However, for the vision to come to life, a collective effort is required. "The responsibility - some of it lies with the government, a large part of it has to do with what each of us individually choose and decide to do with our own lives. HDB can build more convenient chutes for recycling, but households have to use them and have to practise the 3Rs - reduce, reuse and recycle," said PM Lee.

"Together, we have to develop new norms if we are really going to succeed in being clean and green. And that's why people are at the heart of this Sustainable Singapore Blueprint and we hope Singapore will be an active and gracious community."

Thus, there will be more activities for residents to shape their landscape. For example, in the "Bright Spots Challenge", organisations and individuals clean up community spaces and turn them into "Bright Spots". The challenge aims to have a total of 500 such spots by the end of next year. There are now more than 300 "Bright Spots" since the movement was launched in 2012.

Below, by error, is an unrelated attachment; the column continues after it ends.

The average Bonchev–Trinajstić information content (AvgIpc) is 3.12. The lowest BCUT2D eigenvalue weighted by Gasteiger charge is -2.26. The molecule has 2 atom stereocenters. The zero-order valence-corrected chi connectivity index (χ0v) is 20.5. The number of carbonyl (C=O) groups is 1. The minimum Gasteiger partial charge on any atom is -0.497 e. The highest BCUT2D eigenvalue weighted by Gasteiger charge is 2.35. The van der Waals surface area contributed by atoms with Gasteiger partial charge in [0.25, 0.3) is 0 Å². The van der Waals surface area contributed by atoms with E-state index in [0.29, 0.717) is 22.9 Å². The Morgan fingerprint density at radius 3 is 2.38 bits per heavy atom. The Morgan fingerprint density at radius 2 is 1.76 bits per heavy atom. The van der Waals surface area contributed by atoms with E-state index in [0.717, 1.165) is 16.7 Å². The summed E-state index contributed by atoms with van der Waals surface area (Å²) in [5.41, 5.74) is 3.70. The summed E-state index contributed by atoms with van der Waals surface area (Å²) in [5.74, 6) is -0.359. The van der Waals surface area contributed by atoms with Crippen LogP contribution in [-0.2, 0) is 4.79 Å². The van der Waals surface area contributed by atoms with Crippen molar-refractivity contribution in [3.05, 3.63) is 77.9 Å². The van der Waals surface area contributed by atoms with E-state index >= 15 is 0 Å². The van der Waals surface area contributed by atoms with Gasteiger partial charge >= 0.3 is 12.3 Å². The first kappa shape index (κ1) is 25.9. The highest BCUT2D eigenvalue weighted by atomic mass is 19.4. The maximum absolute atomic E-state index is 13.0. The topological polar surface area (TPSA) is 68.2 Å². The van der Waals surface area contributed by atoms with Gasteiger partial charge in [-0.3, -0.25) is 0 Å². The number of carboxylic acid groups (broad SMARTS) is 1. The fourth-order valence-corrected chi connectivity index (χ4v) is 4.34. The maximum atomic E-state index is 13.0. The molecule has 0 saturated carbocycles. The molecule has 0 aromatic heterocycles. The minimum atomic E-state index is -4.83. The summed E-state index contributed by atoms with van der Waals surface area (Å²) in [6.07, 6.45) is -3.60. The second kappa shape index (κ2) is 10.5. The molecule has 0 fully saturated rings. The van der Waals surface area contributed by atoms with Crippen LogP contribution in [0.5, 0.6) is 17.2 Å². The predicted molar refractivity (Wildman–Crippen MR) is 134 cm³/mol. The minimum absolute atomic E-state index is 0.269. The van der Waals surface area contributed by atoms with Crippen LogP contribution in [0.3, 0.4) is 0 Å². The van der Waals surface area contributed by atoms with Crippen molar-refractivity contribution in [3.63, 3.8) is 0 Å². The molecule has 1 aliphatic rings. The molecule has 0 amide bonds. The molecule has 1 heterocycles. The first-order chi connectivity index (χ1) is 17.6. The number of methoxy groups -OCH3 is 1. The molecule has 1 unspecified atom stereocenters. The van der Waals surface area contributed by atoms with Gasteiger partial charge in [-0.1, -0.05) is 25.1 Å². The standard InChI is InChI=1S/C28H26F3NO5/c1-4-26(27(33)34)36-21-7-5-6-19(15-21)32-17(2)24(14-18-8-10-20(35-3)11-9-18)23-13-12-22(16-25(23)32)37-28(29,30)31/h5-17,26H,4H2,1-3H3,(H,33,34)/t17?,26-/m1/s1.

Under another initiative, the public can pledge to reduce food waste and the use of disposables on certain days. They can then post photographs on social media to show how they did so. The challenge aims to collect pledges of 50,000 "No Waste Days".

In a Facebook post, Environment and Water Resources Minister Vivian Balakrishnan said: "We have made much progress since the first version of the SSB (Sustainable Singapore Blueprint) was rolled out in 2009. We need to evolve in order to face the major challenges that the future will bring due to climate change, urbanisation, resource depletion and pollution. But these same challenges also present us with opportunities to build the model city of the future. Singapore will only be our best home if each and every one of us does our part. We need a sense of personal ownership and collective responsibility."

- CNA/rw/al

Sustainable development: Much progress made, much more to be done

SINGAPORE — Five years after the first Singapore Sustainable Blueprint (SSB) setting out the Republic’s goals on sustainable development was published in 2009, progress has been made and, in some instances, even achieved ahead of projected timelines.

But while the Government has added significantly to Singapore’s green spaces, expanded the use of renewable energy and stayed on track in meeting emission targets, experts and observers say much remains to be done — in particular, improving public attitudes towards environmental conservation and sustainable living.